Competent person support services helps business owners keep up to date with all health and safety requirements. Companies of all sizes can benefit from the services offered. Business owners who want to meet current health and safety standards should consider having an audit performed so they can see how well their company is doing. A professional health and safety audit includes a visit to the company and staff interviews. An audit will reveal which areas need improvement. Company owners and supervisors may be surprised to find out that their company does not meet many of the current health and safety requirements.

Keeping Employees Safe

It is essential for employers to protect the health and safety of their employees by following the latest health and safety guidelines. Some employers neglect these duties because they do not know how to perform inspections, conduct safety meetings or complete necessary paperwork. It is not only ethical to keep employees safe, but it can also prevent company lawsuits. With so many safety solutions available, business owners have no excuse for not taking care of important health and safety matters. Competent person service provide the type of support a company needs. Employees can have the competent person take care of all health and safety duties or provide the in house staff with the amount of help they need to complete the job.

Selecting the Right Competent Person Service

Business owners who select a highly qualified health and safety service can expect to receive an annual workplace assessment, monthly health and safety inspections, monthly safety meetings and basic health and safety training. A competent person can create all necessary health and safety policies and take care of incident reporting duties. Employers will not have to worry about the health and safety aspect of their business when they select the right competent person.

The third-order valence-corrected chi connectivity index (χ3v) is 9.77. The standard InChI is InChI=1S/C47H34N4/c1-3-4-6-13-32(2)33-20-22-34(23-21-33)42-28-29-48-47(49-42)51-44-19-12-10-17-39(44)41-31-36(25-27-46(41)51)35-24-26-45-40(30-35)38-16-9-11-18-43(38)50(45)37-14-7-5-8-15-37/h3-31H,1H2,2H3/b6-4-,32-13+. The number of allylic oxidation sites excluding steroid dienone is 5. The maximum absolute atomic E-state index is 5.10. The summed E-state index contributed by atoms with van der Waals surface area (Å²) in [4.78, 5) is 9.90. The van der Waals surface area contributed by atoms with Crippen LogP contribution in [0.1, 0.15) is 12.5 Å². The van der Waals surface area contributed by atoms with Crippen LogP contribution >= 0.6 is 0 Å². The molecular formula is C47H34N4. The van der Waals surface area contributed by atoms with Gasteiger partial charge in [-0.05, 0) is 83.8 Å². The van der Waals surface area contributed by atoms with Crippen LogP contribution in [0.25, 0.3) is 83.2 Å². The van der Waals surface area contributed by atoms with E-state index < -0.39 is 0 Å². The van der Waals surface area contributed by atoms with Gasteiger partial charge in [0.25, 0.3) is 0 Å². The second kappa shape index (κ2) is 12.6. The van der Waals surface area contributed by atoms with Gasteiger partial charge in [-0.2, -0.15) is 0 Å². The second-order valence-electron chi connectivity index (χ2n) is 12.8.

When selecting a competent person service, business owners should make sure the person has up to date knowledge because safety requirements change over time. The person should have experience in the industry as well as formal qualifications. Members of The Occupational Safety and Health Consultants Register have at least two years of practical experience.

Posted by: David Cant | April 30, 2012

CSCS Cards, CSCS Tests & CSCS Test Centres

Here follows a list of the key CSCS Card Tests Testing centres in the UK

CSCS Cards & Tests Birmingham

CSCS Cards & Tests Manchester

CSCS Cards & Tests London

CSCS Cards & Tests Nottingham

CSCS Cards & Tests Scotland

CSCS Cards & Tests Liverpool

CSCS Cards Tests for Supervisors

CSCS Cards Tests for Managers

More to follow when they become available or call 0800 1488 677 to book your CSCS test today

Posted by: David Cant | June 20, 2011

Fire Risk Assessments are top priority in any warehouse

To protect the assets of the building and workers, fire risk assessments are essential and fire safety must be a top priority in any warehouse.  Storage of certain products can result in a greater risk of fire.  Flammable liquids can easily ignite and raze a warehouse to the ground. Sprinklers, fire extinguisher, and emergency plans will help safeguard people and property.  Some of the largest fire losses in the industry have occurred in warehouse.

The following fire safety guidelines can be very useful:

• Storage of materials should be at least 18 inches below fire sprinkler heads.
• Clear access should be maintained to all fire extinguishers and fire alarm panels.
• Fire extinguishers must be identified with appropriate signage.
• Trash accumulation and debris can be a potential fire hazard, as well as a hindrance
to evacuations.

There should be a designated area for storage of pallets, crates, etc., and limit the stack height of pallets to 6 feet.

• Aisle ways must be to clear free and of obstructions.
• Emergency lights must be functional at all times.
• Extension cords cannot be use for permanent wiring.
• Store flammable liquid properly.
• Never store materials in front of electrical panels or in electrical rooms.

For Fire Risk Assessments Services contact Veritas Consulting on  08001488 677 begin_of_the_skype_highlighting            08001488 677      end_of_the_skype_highlighting